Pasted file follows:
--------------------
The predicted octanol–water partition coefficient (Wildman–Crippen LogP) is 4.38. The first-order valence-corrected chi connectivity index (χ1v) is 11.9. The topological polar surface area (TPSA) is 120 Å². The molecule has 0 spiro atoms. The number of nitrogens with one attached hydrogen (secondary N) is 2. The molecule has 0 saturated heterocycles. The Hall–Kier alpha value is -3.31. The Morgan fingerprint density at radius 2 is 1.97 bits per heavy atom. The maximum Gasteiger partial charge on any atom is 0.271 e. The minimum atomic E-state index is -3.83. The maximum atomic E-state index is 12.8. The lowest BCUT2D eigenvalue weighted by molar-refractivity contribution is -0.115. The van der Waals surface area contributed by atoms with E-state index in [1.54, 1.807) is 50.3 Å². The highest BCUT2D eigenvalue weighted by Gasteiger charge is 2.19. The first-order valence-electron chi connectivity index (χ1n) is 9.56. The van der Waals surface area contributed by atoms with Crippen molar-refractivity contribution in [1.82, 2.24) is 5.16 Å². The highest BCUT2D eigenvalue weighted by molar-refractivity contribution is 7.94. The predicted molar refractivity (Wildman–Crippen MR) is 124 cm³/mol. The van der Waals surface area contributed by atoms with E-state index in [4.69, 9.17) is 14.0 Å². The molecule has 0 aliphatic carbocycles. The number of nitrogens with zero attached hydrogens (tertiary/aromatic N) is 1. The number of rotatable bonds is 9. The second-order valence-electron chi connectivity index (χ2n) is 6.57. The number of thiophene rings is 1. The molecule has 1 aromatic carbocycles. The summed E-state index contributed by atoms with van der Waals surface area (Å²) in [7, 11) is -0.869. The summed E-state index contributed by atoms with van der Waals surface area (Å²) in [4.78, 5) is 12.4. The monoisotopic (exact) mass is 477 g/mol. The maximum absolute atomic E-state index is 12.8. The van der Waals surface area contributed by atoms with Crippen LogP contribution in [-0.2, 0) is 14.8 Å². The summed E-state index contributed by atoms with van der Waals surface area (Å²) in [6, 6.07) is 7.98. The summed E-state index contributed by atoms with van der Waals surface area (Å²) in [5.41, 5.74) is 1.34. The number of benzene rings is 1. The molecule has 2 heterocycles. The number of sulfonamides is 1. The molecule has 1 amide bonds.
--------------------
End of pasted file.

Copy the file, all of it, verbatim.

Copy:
The predicted octanol–water partition coefficient (Wildman–Crippen LogP) is 4.38. The first-order valence-corrected chi connectivity index (χ1v) is 11.9. The topological polar surface area (TPSA) is 120 Å². The molecule has 0 spiro atoms. The number of nitrogens with one attached hydrogen (secondary N) is 2. The molecule has 0 saturated heterocycles. The Hall–Kier alpha value is -3.31. The Morgan fingerprint density at radius 2 is 1.97 bits per heavy atom. The maximum Gasteiger partial charge on any atom is 0.271 e. The minimum atomic E-state index is -3.83. The maximum atomic E-state index is 12.8. The lowest BCUT2D eigenvalue weighted by molar-refractivity contribution is -0.115. The van der Waals surface area contributed by atoms with E-state index in [1.54, 1.807) is 50.3 Å². The highest BCUT2D eigenvalue weighted by Gasteiger charge is 2.19. The first-order valence-electron chi connectivity index (χ1n) is 9.56. The van der Waals surface area contributed by atoms with Crippen molar-refractivity contribution in [1.82, 2.24) is 5.16 Å². The highest BCUT2D eigenvalue weighted by molar-refractivity contribution is 7.94. The predicted molar refractivity (Wildman–Crippen MR) is 124 cm³/mol. The van der Waals surface area contributed by atoms with E-state index in [4.69, 9.17) is 14.0 Å². The molecule has 0 aliphatic carbocycles. The number of nitrogens with zero attached hydrogens (tertiary/aromatic N) is 1. The number of rotatable bonds is 9. The second-order valence-electron chi connectivity index (χ2n) is 6.57. The number of thiophene rings is 1. The molecule has 1 aromatic carbocycles. The summed E-state index contributed by atoms with van der Waals surface area (Å²) in [7, 11) is -0.869. The summed E-state index contributed by atoms with van der Waals surface area (Å²) in [4.78, 5) is 12.4. The monoisotopic (exact) mass is 477 g/mol. The maximum absolute atomic E-state index is 12.8. The van der Waals surface area contributed by atoms with Crippen LogP contribution in [-0.2, 0) is 14.8 Å². The summed E-state index contributed by atoms with van der Waals surface area (Å²) in [6, 6.07) is 7.98. The summed E-state index contributed by atoms with van der Waals surface area (Å²) in [5.41, 5.74) is 1.34. The number of benzene rings is 1. The molecule has 2 heterocycles. The number of sulfonamides is 1. The molecule has 1 amide bonds.